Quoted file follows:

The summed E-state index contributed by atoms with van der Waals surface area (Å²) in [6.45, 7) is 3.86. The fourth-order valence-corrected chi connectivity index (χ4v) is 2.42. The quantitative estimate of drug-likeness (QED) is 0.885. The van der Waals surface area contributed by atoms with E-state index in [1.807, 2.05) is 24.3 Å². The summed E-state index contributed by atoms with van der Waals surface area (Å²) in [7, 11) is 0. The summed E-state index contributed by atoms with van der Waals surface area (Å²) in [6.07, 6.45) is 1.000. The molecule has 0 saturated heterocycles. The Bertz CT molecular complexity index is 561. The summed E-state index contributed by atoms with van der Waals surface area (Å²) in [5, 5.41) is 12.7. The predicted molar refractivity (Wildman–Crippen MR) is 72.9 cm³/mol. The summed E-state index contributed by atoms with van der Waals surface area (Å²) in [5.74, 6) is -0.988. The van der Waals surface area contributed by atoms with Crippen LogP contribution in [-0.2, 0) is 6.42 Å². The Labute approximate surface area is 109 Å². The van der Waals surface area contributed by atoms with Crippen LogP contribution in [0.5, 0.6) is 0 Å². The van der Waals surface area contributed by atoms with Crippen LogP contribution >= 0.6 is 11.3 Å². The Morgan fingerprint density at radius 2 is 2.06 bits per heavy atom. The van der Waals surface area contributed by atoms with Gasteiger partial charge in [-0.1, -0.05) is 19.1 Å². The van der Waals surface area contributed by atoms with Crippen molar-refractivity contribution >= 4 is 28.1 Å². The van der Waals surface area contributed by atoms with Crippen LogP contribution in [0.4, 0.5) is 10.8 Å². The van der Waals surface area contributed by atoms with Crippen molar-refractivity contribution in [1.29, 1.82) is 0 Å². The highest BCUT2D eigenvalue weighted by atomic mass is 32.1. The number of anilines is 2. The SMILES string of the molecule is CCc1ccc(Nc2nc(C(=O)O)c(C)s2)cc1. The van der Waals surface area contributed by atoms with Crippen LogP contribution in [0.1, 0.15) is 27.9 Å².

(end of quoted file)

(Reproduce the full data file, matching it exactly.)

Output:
The summed E-state index contributed by atoms with van der Waals surface area (Å²) in [6.45, 7) is 3.86. The fourth-order valence-corrected chi connectivity index (χ4v) is 2.42. The quantitative estimate of drug-likeness (QED) is 0.885. The van der Waals surface area contributed by atoms with E-state index in [1.807, 2.05) is 24.3 Å². The summed E-state index contributed by atoms with van der Waals surface area (Å²) in [7, 11) is 0. The summed E-state index contributed by atoms with van der Waals surface area (Å²) in [6.07, 6.45) is 1.000. The molecule has 0 saturated heterocycles. The Bertz CT molecular complexity index is 561. The summed E-state index contributed by atoms with van der Waals surface area (Å²) in [5, 5.41) is 12.7. The predicted molar refractivity (Wildman–Crippen MR) is 72.9 cm³/mol. The summed E-state index contributed by atoms with van der Waals surface area (Å²) in [5.74, 6) is -0.988. The van der Waals surface area contributed by atoms with Crippen LogP contribution in [-0.2, 0) is 6.42 Å². The Labute approximate surface area is 109 Å². The van der Waals surface area contributed by atoms with Crippen LogP contribution in [0.5, 0.6) is 0 Å². The van der Waals surface area contributed by atoms with Crippen LogP contribution >= 0.6 is 11.3 Å². The Morgan fingerprint density at radius 2 is 2.06 bits per heavy atom. The van der Waals surface area contributed by atoms with Gasteiger partial charge in [-0.1, -0.05) is 19.1 Å². The van der Waals surface area contributed by atoms with Crippen molar-refractivity contribution >= 4 is 28.1 Å². The van der Waals surface area contributed by atoms with Crippen LogP contribution in [0.4, 0.5) is 10.8 Å². The van der Waals surface area contributed by atoms with Crippen molar-refractivity contribution in [1.29, 1.82) is 0 Å². The highest BCUT2D eigenvalue weighted by atomic mass is 32.1. The number of anilines is 2. The SMILES string of the molecule is CCc1ccc(Nc2nc(C(=O)O)c(C)s2)cc1. The van der Waals surface area contributed by atoms with Crippen LogP contribution in [0.1, 0.15) is 27.9 Å².